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The 3 Times Phone Etiquette Matters Most

January 26, 2016


17470913285_01d630162b_zYou’re in the interview, the one that is going to put you back on track for your career. It’s going to give you the freedom you’ve hoped for, the money you deserve, and the opportunity to work in the field you’ve dreamed of. Then, your phone rings. *&%^&! You dig through your bag to silence it as quickly as possible, but in your head you know you’ve just killed the interview.

The cellphone, or basically mini-computer, has become like another limb for most people. Yet it can destroy the things that it helped to bring about just as quickly as they came. We store our networking contacts on our phones, we use our phone to check our LinkedIn and Twitter, we use the map on our phone to help us get to our scheduled job interviews. This list could go on and on…

It’s clear this tool is imperative for a job search, but it also requires some specific etiquette. And these tips could actually make you become a more productive and proficient employee.

Phone Etiquette at a Networking Event
Bring your phone, of course, but don’t have it out at all times. As little as possible would be best. A networking event is your one chance for face-to-face communication. You are there to meet people, learn about them, and hopefully contact them again in relation to your search. Tweeting during an event might be tempting, but that face-to-face time is priceless—and not worth passing up for one tweet. And remember: don’t use your phone as a crutch if you’re having a hard time mixing with a group.

Phone Etiquette in an Interview
Sure, you need your phone to get to the interview and to double check your schedule and the names of the people you are talking to. However, once you’ve walked in that door and are waiting to go into the interview, tuck that phone in your bag with the ringer and vibration OFF. Put it on airplane mode or shut if off completely. Here’s a tip that will help you keep your phone out of sight: wear a watch!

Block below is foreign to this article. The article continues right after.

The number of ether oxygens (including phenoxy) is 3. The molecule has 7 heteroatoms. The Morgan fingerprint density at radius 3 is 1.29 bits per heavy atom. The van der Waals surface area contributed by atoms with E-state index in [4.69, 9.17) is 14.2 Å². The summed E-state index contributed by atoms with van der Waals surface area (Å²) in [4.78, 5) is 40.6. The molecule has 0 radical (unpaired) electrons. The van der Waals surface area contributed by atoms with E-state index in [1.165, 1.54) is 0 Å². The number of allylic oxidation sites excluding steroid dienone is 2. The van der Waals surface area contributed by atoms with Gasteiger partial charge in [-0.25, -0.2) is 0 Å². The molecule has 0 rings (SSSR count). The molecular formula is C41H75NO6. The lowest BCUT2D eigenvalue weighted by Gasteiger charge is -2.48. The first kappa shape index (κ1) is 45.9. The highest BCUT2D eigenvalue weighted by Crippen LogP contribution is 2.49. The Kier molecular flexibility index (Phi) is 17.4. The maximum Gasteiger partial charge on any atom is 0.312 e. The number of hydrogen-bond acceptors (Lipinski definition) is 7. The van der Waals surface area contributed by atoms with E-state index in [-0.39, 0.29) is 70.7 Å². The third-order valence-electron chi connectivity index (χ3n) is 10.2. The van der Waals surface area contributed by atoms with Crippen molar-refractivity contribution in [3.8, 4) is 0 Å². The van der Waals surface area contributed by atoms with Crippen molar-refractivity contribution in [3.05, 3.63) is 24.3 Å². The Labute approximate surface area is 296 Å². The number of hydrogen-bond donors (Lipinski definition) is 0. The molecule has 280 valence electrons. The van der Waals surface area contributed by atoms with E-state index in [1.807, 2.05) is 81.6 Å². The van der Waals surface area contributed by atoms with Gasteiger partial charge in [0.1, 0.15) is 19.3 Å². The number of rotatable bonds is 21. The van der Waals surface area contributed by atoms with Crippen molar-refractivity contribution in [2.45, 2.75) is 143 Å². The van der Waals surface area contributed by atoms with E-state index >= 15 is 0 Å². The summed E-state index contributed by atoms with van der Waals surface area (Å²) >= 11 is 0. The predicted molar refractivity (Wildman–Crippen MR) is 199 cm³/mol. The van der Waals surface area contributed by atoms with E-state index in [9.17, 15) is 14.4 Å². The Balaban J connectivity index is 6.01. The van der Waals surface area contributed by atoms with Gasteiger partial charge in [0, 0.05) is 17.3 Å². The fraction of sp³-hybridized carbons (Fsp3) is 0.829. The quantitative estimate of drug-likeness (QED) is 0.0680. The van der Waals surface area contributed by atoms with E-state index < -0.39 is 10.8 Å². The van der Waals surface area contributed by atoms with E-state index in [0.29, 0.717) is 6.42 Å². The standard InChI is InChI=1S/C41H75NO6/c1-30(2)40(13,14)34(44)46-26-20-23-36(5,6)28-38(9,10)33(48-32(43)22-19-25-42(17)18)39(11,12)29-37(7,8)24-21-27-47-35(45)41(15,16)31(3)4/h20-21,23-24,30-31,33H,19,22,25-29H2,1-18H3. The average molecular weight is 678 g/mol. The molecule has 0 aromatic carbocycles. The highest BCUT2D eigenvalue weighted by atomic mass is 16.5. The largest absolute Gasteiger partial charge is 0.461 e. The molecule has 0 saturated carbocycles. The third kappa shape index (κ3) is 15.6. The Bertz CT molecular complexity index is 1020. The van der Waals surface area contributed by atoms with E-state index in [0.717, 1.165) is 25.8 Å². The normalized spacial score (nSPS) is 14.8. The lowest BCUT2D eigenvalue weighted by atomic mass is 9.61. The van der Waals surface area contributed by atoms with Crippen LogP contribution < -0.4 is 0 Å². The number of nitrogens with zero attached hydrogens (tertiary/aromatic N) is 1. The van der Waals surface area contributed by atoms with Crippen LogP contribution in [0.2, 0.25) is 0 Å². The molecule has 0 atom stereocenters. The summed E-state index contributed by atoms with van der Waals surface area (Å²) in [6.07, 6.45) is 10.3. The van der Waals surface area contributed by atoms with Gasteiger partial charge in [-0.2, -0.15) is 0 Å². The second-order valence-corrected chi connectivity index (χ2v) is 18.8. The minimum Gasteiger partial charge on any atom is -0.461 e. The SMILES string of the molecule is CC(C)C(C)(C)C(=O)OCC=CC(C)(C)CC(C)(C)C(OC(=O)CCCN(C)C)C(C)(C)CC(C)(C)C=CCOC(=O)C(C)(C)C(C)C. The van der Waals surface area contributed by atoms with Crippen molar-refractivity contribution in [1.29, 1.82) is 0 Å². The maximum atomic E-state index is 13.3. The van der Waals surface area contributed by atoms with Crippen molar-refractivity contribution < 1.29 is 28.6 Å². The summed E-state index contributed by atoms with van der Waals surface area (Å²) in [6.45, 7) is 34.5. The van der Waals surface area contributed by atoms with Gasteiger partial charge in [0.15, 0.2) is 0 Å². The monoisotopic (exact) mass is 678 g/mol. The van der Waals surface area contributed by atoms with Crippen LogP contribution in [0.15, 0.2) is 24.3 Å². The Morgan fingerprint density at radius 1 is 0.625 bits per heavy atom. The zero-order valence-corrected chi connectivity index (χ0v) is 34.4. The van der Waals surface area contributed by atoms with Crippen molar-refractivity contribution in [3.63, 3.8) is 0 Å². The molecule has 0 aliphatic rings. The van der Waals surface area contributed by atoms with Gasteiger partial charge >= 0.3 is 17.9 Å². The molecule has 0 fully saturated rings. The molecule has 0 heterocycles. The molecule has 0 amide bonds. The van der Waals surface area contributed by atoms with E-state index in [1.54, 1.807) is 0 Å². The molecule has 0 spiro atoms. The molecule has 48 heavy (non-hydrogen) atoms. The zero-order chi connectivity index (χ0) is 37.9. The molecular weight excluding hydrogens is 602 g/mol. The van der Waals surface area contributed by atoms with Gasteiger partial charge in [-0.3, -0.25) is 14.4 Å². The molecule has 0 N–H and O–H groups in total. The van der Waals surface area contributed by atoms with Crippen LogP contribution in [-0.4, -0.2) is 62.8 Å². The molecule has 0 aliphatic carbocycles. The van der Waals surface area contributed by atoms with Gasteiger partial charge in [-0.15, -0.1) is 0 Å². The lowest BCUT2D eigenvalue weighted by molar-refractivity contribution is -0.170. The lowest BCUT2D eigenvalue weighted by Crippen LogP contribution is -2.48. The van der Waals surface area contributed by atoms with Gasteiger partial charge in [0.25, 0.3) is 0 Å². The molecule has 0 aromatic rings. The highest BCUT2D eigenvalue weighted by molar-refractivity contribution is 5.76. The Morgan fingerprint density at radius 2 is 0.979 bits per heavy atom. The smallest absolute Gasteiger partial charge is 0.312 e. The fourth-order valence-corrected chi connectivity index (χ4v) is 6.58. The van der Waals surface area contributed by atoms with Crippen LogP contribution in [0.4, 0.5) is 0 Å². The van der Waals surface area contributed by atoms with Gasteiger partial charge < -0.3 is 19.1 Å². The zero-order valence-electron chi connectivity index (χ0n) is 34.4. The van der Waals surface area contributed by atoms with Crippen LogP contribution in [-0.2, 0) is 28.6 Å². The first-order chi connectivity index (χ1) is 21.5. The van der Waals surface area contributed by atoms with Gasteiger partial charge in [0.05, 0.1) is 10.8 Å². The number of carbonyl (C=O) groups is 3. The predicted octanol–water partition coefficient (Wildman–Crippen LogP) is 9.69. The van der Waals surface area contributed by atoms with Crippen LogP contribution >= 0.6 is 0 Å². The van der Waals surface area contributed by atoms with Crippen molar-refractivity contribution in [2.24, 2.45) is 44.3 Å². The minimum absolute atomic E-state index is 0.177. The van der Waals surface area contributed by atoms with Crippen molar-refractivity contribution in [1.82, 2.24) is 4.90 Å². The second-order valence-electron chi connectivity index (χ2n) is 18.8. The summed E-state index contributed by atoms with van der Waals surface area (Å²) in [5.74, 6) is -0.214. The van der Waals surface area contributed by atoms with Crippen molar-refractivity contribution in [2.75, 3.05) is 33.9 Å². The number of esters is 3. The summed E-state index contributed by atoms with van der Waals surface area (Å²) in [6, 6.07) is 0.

Phone Etiquette at Work
This is a tricky one because some workplaces require phones for more immediate communication. However, this is when you really have to exercise your restraint and caution. Decide to check it only before or after meetings—not during. That’s rude! Be present in the moment and direct your full attention to those who formally requested it. Employers that don’t require cellphones will have a very low tolerance for those who while away time on a personal device. Share the phone number of your place of work with loved ones so they can reach you in case of an emergency. You can check your phone during breaks.

Image via Flickr and 

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The Résumé: What’s Changed and What’s Stayed the Same

January 22, 2016


13903383190_5920c870e1_zApplying for a job is a multimedia experience these days: LinkedIn messages, emails, online questionnaires, video interviews, phone calls, in-person meetings, etc. It’s exhausting! But one thing remains the same—the résumé is still front and center when looking for a new job.

Given the evolution of career searches, the résumé, while still here, has slightly changed. Recruiters and hiring managers often have to quickly scan your application due to the influx of online applications. Just like it’s important to tailor your resume for the job you are searching for, it’s just as important to adjust your résumé style to the current times—just like you would your wardrobe!

Here are a few things that have changed and a few things that haven’t when it comes to résumés…as well as something that’s still up for debate:

What Has Stayed the Same?

  • The dates you’ve worked at a job should remain specific. Always use the months in addition to the years.
  • Include quantifiable numbers wherever you can. Numerical data is always great.
  • Prioritize your accomplishments under each position.
  • Incorporate softs skills where possible.
  • Stick to the truth! If you feel like you need to explain something further, save it for the cover letter or interview. Don’t put anything misleading on your résumé.

What Has Changed?